Women who have undergone a mastectomy move their shoulders differently to those who have not had the operation, a study has found.
The findings may be linked to the fact that many women report shoulder problems after surgery for breast cancer. The study’s authors, however, say it is too soon to be sure.
Physiotherapist Dr Jack Crosbie from the University of Sydney and colleagues report their findings in the journal Physical Therapy.
“A lot of women who have had a mastectomy do have problems with their shoulder, but because they’re so relieved to survive their cancer it tends to be not a high priority,” Dr Crosbie said.
Previous studies have relied on self-reports from women, but Dr Crosbie and his colleagues have carried out the first biomechanical study of the problem.
They compared the arm and upper trunk movement of women who had had a mastectomy with those of the same age who had not.
None of the women in the study reported shoulder pain or restriction.
The women, aged between 45 and 80, carried out simple every-day movements such as reaching their arms out.
There were 29 women who had had a mastectomy on the same side as their dominant arm and 24 women who had had a mastectomy on the opposite side of their dominant arm.
“Whichever side the surgery had occurred on there was a change in the coordination pattern of the shoulder girdle and the shoulder joint on that side, compared to the control women,” Dr Crosbie said.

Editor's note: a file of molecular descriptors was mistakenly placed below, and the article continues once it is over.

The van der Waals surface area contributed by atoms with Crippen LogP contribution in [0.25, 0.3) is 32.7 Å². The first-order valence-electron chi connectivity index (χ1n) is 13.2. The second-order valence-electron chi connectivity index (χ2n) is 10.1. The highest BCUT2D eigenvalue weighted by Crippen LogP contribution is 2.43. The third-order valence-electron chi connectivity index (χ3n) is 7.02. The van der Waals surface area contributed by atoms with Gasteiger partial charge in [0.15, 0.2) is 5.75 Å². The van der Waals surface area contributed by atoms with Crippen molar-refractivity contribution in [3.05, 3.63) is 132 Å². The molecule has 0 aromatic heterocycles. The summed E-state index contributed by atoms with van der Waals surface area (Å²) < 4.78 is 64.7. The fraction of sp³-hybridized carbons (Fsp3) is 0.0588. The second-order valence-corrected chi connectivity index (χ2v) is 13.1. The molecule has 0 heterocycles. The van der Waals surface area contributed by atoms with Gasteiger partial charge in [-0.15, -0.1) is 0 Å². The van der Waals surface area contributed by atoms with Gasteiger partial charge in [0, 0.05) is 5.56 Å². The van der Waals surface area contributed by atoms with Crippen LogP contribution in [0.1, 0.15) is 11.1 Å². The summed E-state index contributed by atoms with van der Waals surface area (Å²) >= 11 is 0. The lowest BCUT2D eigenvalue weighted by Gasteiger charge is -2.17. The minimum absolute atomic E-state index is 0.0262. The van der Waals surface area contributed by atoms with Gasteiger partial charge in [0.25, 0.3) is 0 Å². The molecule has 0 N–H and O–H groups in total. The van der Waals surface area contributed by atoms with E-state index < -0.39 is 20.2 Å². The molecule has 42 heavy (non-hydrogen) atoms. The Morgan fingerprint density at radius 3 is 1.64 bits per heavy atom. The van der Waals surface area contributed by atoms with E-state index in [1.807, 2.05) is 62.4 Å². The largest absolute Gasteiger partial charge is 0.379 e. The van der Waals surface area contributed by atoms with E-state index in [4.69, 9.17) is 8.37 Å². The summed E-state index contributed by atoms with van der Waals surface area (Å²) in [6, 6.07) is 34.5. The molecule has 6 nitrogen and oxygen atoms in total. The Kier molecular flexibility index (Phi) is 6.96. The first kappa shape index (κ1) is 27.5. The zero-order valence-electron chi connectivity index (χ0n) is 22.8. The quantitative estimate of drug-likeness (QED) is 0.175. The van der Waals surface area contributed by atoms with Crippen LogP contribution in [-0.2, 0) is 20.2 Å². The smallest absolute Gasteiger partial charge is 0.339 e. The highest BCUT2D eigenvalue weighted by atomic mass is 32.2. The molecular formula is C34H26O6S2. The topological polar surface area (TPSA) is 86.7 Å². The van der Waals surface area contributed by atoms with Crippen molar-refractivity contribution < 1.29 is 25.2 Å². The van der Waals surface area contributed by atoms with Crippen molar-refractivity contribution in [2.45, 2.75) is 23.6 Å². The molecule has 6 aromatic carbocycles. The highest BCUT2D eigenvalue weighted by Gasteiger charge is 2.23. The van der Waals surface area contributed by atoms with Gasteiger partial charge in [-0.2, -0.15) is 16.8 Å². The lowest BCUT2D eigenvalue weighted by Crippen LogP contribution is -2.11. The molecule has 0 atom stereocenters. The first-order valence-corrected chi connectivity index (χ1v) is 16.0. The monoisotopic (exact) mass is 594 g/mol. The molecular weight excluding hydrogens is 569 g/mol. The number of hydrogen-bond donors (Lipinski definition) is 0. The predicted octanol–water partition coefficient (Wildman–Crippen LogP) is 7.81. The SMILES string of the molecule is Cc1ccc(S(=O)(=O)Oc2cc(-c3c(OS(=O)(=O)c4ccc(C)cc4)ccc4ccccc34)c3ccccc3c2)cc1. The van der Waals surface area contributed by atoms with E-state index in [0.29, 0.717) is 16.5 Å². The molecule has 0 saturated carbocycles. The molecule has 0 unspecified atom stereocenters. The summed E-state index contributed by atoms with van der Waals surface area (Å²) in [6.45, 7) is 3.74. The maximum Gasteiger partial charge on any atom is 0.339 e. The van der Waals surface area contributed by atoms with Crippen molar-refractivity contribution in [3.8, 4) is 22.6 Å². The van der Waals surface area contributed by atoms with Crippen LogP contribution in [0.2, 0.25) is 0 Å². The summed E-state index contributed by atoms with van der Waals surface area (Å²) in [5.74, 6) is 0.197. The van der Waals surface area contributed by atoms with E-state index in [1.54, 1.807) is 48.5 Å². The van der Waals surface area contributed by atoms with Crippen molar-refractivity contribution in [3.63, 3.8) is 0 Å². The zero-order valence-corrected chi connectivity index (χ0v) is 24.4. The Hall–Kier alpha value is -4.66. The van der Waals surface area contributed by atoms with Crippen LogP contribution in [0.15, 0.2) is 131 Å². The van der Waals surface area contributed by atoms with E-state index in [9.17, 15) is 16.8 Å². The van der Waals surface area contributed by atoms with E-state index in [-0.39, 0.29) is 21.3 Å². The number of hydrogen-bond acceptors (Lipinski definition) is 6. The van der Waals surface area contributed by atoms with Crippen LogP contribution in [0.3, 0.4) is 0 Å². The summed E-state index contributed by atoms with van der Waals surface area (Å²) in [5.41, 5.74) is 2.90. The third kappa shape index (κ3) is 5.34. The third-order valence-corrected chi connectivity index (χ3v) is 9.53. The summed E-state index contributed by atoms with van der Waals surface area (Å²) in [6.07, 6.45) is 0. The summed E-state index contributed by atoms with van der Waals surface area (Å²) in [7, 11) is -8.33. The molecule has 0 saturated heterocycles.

He says women who had had a mastectomy tended to move their shoulder girdle (scapula) more and their shoulder joint (and arm) less when reaching the same distance as women without a mastectomy.
“They were sort of hitching their shoulder, particularly on the side that had been operated on,” he said.
Dr Crosbie says this type of movement is also seen in problems such as frozen shoulder, where people try to minimise moving the shoulder joint itself.
But he emphasises it is too early to say whether the pattern of movement seen in the post-mastectomy group of women will lead to restriction and pain.
Dr Crosbie says it is not known what causes the difference in movement.
He says it has been suggested that the asymmetry of having one breast removed may cause the difference in movement because one side of the body is lighter.
“We can’t exclude that,” Dr Crosbie said, adding that his team found women with small breasts were equally affected as women with large breasts. This was not reported in the paper.
Dr Crosbie speculates that the change in movement could be due to habituation.
He says it is possible that conditions after the operation lead women to constrain their movements because, for example, they do not want to stretch their scar or damage their wound.
Dr Crosbie says he would like to conduct a longitudinal study of women to see the impact of mastectomy.
He thinks it would be useful to include in the study one group of women who are encouraged to move their shoulder properly after surgery to see if this reduces the number of reports of shoulder problems later.